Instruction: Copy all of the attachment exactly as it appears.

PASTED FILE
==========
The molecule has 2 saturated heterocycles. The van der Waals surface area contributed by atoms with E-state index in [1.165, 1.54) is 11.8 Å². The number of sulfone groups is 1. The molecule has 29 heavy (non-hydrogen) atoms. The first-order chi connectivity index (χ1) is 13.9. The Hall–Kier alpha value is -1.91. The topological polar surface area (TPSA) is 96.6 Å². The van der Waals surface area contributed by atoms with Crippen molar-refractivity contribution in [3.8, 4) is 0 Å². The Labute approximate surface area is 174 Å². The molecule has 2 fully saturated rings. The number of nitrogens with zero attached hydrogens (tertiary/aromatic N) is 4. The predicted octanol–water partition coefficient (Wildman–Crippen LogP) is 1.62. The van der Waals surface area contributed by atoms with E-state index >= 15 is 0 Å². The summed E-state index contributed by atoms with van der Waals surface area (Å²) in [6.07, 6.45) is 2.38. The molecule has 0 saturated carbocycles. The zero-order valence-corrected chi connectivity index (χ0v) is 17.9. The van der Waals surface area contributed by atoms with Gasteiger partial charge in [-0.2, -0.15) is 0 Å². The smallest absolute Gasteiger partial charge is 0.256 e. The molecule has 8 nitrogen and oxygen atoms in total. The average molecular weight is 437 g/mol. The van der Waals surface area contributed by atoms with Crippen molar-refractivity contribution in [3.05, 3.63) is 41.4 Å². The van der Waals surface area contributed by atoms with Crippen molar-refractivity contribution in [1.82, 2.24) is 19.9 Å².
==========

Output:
The molecule has 2 saturated heterocycles. The van der Waals surface area contributed by atoms with E-state index in [1.165, 1.54) is 11.8 Å². The number of sulfone groups is 1. The molecule has 29 heavy (non-hydrogen) atoms. The first-order chi connectivity index (χ1) is 13.9. The Hall–Kier alpha value is -1.91. The topological polar surface area (TPSA) is 96.6 Å². The van der Waals surface area contributed by atoms with Crippen molar-refractivity contribution in [3.8, 4) is 0 Å². The Labute approximate surface area is 174 Å². The molecule has 2 fully saturated rings. The number of nitrogens with zero attached hydrogens (tertiary/aromatic N) is 4. The predicted octanol–water partition coefficient (Wildman–Crippen LogP) is 1.62. The van der Waals surface area contributed by atoms with E-state index >= 15 is 0 Å². The summed E-state index contributed by atoms with van der Waals surface area (Å²) in [6.07, 6.45) is 2.38. The molecule has 0 saturated carbocycles. The zero-order valence-corrected chi connectivity index (χ0v) is 17.9. The van der Waals surface area contributed by atoms with Gasteiger partial charge in [-0.2, -0.15) is 0 Å². The smallest absolute Gasteiger partial charge is 0.256 e. The molecule has 8 nitrogen and oxygen atoms in total. The average molecular weight is 437 g/mol. The van der Waals surface area contributed by atoms with Crippen molar-refractivity contribution in [3.05, 3.63) is 41.4 Å². The van der Waals surface area contributed by atoms with Crippen molar-refractivity contribution in [1.82, 2.24) is 19.9 Å².